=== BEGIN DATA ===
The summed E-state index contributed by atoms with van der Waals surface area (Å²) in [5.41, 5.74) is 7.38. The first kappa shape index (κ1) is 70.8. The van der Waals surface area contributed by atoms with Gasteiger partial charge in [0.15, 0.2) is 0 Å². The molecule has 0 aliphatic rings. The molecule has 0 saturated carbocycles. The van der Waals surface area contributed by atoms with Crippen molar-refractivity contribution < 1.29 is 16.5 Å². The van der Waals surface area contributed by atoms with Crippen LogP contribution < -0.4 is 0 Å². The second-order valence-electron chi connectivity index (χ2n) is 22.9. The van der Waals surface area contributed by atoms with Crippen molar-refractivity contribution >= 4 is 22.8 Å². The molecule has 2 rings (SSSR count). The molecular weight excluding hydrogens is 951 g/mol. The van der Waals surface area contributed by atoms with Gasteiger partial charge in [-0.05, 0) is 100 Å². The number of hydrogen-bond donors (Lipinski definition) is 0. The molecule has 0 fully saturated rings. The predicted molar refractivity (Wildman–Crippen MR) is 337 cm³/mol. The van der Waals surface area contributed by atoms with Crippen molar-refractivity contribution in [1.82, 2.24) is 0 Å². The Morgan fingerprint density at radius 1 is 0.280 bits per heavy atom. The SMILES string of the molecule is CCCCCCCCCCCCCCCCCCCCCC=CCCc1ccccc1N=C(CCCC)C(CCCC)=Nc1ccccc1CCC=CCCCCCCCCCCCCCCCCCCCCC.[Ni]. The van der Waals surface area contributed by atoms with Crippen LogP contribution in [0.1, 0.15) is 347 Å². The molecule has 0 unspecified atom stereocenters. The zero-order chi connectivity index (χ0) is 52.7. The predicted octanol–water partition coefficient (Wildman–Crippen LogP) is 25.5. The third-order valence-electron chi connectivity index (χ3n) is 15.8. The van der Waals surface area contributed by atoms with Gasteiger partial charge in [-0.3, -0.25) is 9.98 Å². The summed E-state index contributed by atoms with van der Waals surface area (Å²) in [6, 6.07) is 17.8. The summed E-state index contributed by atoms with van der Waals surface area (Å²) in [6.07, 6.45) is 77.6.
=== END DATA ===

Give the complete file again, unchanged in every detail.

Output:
The summed E-state index contributed by atoms with van der Waals surface area (Å²) in [5.41, 5.74) is 7.38. The first kappa shape index (κ1) is 70.8. The van der Waals surface area contributed by atoms with Gasteiger partial charge in [0.15, 0.2) is 0 Å². The molecule has 0 aliphatic rings. The molecule has 0 saturated carbocycles. The van der Waals surface area contributed by atoms with Crippen molar-refractivity contribution < 1.29 is 16.5 Å². The van der Waals surface area contributed by atoms with Crippen LogP contribution < -0.4 is 0 Å². The second-order valence-electron chi connectivity index (χ2n) is 22.9. The van der Waals surface area contributed by atoms with Crippen molar-refractivity contribution >= 4 is 22.8 Å². The molecule has 2 rings (SSSR count). The molecular weight excluding hydrogens is 951 g/mol. The van der Waals surface area contributed by atoms with Gasteiger partial charge in [-0.05, 0) is 100 Å². The number of hydrogen-bond donors (Lipinski definition) is 0. The molecule has 0 fully saturated rings. The predicted molar refractivity (Wildman–Crippen MR) is 337 cm³/mol. The van der Waals surface area contributed by atoms with Crippen molar-refractivity contribution in [1.82, 2.24) is 0 Å². The Morgan fingerprint density at radius 1 is 0.280 bits per heavy atom. The SMILES string of the molecule is CCCCCCCCCCCCCCCCCCCCCC=CCCc1ccccc1N=C(CCCC)C(CCCC)=Nc1ccccc1CCC=CCCCCCCCCCCCCCCCCCCCCC.[Ni]. The van der Waals surface area contributed by atoms with Crippen LogP contribution in [0.1, 0.15) is 347 Å². The molecule has 0 unspecified atom stereocenters. The zero-order chi connectivity index (χ0) is 52.7. The predicted octanol–water partition coefficient (Wildman–Crippen LogP) is 25.5. The third-order valence-electron chi connectivity index (χ3n) is 15.8. The van der Waals surface area contributed by atoms with Gasteiger partial charge in [-0.3, -0.25) is 9.98 Å². The summed E-state index contributed by atoms with van der Waals surface area (Å²) in [6, 6.07) is 17.8. The summed E-state index contributed by atoms with van der Waals surface area (Å²) in [6.07, 6.45) is 77.6.